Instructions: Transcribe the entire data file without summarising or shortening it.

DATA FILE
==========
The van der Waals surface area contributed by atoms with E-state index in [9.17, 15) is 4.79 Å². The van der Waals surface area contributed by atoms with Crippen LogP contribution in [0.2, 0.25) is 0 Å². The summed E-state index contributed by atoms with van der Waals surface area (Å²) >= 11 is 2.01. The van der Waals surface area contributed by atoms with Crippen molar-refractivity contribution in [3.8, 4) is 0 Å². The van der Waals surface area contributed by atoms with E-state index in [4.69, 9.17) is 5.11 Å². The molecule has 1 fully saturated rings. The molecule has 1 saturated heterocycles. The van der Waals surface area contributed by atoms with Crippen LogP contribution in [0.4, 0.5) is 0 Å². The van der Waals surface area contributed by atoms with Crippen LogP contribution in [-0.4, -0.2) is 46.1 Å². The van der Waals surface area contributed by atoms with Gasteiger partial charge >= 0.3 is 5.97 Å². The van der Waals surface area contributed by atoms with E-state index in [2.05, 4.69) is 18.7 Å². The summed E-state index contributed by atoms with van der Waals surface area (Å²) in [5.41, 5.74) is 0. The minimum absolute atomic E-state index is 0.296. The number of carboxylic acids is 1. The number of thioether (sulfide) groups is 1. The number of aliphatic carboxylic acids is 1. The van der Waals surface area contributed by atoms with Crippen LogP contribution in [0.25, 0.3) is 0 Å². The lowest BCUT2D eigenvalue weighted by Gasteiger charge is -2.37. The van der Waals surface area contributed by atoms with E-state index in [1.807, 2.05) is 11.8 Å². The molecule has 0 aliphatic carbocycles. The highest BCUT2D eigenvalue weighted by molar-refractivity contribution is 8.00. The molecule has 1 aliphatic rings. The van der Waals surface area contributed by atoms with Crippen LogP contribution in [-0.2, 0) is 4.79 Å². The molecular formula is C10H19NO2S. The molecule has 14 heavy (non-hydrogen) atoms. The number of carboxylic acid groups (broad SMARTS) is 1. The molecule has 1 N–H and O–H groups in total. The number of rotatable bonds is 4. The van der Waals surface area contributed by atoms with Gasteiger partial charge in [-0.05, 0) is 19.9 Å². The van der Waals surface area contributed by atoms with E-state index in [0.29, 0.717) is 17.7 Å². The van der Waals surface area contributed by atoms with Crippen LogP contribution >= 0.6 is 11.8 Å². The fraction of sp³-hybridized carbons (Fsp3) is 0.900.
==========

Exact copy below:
The van der Waals surface area contributed by atoms with E-state index in [9.17, 15) is 4.79 Å². The van der Waals surface area contributed by atoms with Crippen LogP contribution in [0.2, 0.25) is 0 Å². The summed E-state index contributed by atoms with van der Waals surface area (Å²) >= 11 is 2.01. The van der Waals surface area contributed by atoms with Crippen molar-refractivity contribution in [3.8, 4) is 0 Å². The van der Waals surface area contributed by atoms with E-state index in [4.69, 9.17) is 5.11 Å². The molecule has 1 fully saturated rings. The molecule has 1 saturated heterocycles. The van der Waals surface area contributed by atoms with Crippen LogP contribution in [0.4, 0.5) is 0 Å². The van der Waals surface area contributed by atoms with Crippen LogP contribution in [-0.4, -0.2) is 46.1 Å². The van der Waals surface area contributed by atoms with Gasteiger partial charge >= 0.3 is 5.97 Å². The van der Waals surface area contributed by atoms with E-state index in [2.05, 4.69) is 18.7 Å². The summed E-state index contributed by atoms with van der Waals surface area (Å²) in [5.41, 5.74) is 0. The minimum absolute atomic E-state index is 0.296. The number of carboxylic acids is 1. The number of thioether (sulfide) groups is 1. The number of aliphatic carboxylic acids is 1. The van der Waals surface area contributed by atoms with Crippen LogP contribution in [0.25, 0.3) is 0 Å². The lowest BCUT2D eigenvalue weighted by Gasteiger charge is -2.37. The van der Waals surface area contributed by atoms with E-state index in [1.807, 2.05) is 11.8 Å². The molecule has 0 aliphatic carbocycles. The highest BCUT2D eigenvalue weighted by molar-refractivity contribution is 8.00. The molecule has 1 aliphatic rings. The van der Waals surface area contributed by atoms with Crippen LogP contribution in [-0.2, 0) is 4.79 Å². The molecular formula is C10H19NO2S. The molecule has 14 heavy (non-hydrogen) atoms. The number of carboxylic acid groups (broad SMARTS) is 1. The molecule has 1 N–H and O–H groups in total. The number of rotatable bonds is 4. The van der Waals surface area contributed by atoms with Gasteiger partial charge in [-0.05, 0) is 19.9 Å². The van der Waals surface area contributed by atoms with E-state index in [0.29, 0.717) is 17.7 Å². The van der Waals surface area contributed by atoms with Crippen LogP contribution >= 0.6 is 11.8 Å². The fraction of sp³-hybridized carbons (Fsp3) is 0.900.